LEICESTER, United Kingdom – For refugees, the Gospel account of the flight into Egypt holds special significance: The Holy Family left their home to escape Herod’s edict to kill the male children of Bethlehem.
On Dec 30, the scriptural account of the story will be the basis of a choral service airing on BBC Radio 4 in Britain involving the JRS UK Refugee Gospel Choir.
The Jesuit Refugee Service works to uphold the living conditions and dignity of refugees and asylum seekers, as well as advocating for a more “values-based approach” to the UK’s refugee and asylum society.
Every week, the BBC airs Sunday Worship, which features services from different churches around the United Kingdom. The Dec. 30 program was recorded on Dec. 11 at London’s Church of the Immaculate Conception on Farm Street, which is under the care of the Jesuit order.
“In this service we reflect on the Holy Family’s flight to Egypt, a story that resonates strongly with the story of many refugees we accompany at JRS,” said Sarah Teather, the Director of JRS UK.
“The flight to Egypt is a difficult scripture passage full of suffering and injustice. Spending time pondering the resonances between the passage and the lives of those who experience exile today can help bring a fresh perspective. We find spending time alongside refugees helps us see that even in the darkest of times there is hope, as God is with us,” she told Crux.
The JRS UK Refugee Gospel Choir sings with the Soul Sanctuary gospel choir, which sings gospel music in Catholic and Anglican churches.
The service at the Farm Street church was led by Jesuit Father Dominic Robinson.
“This Christmas we are witness to Christ who was born vulnerable, helpless and forced to flee: Christ who was a refugee. In this service we are reminded of Christ’s presence in all our refugee sisters and brothers and the need to offer them welcome this Christmas,” he told Crux.
JRS UK has raised concerns several times this year about the British government’s treatment of asylum seekers.
The UK is the only European country that has no time limit on detaining asylum seekers, and JRS has argued asylum claims are assessed looking for reasons to refuse the application, as opposed to making a neutral assessment.
In October, JRS UK issued a report showing victims of human trafficking are also being held in indefinite detention by the British government, in violation of UK policy.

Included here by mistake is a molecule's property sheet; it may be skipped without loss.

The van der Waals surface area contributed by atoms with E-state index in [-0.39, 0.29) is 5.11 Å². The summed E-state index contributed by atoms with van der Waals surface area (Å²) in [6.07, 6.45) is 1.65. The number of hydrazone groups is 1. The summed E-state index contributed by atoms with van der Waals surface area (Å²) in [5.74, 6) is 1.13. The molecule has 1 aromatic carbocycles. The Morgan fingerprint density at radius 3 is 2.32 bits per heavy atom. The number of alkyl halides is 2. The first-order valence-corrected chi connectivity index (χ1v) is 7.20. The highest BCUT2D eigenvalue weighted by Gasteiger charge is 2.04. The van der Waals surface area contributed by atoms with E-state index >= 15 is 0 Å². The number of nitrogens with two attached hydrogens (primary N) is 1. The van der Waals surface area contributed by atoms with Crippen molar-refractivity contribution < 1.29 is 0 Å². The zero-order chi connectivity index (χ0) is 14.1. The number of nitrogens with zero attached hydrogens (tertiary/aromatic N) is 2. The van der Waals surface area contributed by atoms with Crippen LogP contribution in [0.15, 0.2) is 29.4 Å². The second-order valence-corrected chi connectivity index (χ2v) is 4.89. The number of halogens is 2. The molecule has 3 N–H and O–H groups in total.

Teather said the choral service reflects on the experience of the refugees and asylum seekers accompanied by JRS in the UK and the parallels between their lives and the travails of the Holy Family.
“We wanted the BBC broadcast to be shaped by and involve the refugees whose lives and experiences have shaped our perspective on the Gospel story of the flight to Egypt,” she said.
“Our experience of accompanying refugees at JRS is that even in great difficulty God seems very present. We wanted to draw out these often-surprising themes of hope and joy in suffering which are also found in the Gospel passage,” she continued.
Teather said this joy could be seen “on the faces of the refugees singing in the choir.”
Han is a refugee who sang during the service. He told Crux that participating in the recording was “very moving and touching on a personal level.”
“I think the boldness of the spirit and the unyielding courage of refugees in facing the trials and tribulations in foreign countries and their pursuit to secure their life with hope and faith in God could inspire and touch the hearts of many. By giving me an opportunity, JRS is reviving the hope and lives of many forgotten people by the system,” he said.
The Farm Street church has long been a focal point for refugee advocacy and has even organized pilgrimages along the ‘Camino Ignaciano’ – following the route that St. Ignatius of Loyola walked in Spain from the Shrine of St Peter Claver in Verdù across Catalunya to the Abbey of Montserrat and Manresa – to raise money for JRS.
Robinson said helping refugees and raising awareness of the issues facing asylum seekers is putting the Catholic faith into action.
“As Christians we are called to follow the example of Christ in reaching out and welcoming the stranger, those pushed to the edges of our society. In opening our hearts to those that many turn away, we open ourselves to Christ, who was himself pushed away,” the Jesuit priest said.